Last night’s start against the Cleveland Indians, in a game in which Tillman was handed an 8-0 lead, looked destined to be one of these types of games. It took over 80 pitches for Tillman to get through the first four innings, but he was able to settle himself, and left the game after completing seven innings and throwing 110 pitches, 70 for strikes. On the year, Tillman has thrown 61.3% of his pitches for strikes, a slight decline from the 63.1% he threw a year ago. That’s a difference of roughly two strikes per start, not a significant number.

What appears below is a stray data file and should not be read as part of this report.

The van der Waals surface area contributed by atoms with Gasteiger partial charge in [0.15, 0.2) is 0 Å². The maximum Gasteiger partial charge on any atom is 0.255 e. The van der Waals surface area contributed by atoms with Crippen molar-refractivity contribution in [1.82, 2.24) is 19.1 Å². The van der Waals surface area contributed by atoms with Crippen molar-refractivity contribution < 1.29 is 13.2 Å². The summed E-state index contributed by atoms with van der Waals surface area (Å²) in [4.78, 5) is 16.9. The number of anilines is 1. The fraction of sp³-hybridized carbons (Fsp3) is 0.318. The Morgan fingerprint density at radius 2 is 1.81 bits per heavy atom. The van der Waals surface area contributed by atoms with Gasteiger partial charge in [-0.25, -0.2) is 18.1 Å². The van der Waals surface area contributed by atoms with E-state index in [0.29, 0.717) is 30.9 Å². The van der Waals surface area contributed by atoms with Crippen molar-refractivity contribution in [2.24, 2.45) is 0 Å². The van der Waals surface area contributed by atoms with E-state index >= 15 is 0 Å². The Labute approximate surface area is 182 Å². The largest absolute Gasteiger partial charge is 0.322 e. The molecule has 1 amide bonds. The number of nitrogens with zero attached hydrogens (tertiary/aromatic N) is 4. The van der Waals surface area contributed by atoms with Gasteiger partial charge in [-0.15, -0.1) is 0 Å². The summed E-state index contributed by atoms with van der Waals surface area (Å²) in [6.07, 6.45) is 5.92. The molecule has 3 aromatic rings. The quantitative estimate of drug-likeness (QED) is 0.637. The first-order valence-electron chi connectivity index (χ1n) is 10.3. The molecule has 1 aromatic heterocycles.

There’s really only one thing holding Tillman back this year, and it is the same thing that had the statheads projecting a massive regression in his performance for years. Chris Tillman does not have a strikeout pitch. His arsenal simply does not include a true swing-and-miss type pitch. He must pitch to contact and force hitters to put the ball in play. Tillman mostly dodged bullets from 2012 to 2014, with a BABip well below the league average. This season, that figure is .307, right in line with the rest of the league. That number is inflated a little bit by Toronto, but it appears that overall, Tillman is done beating leaguewide trends.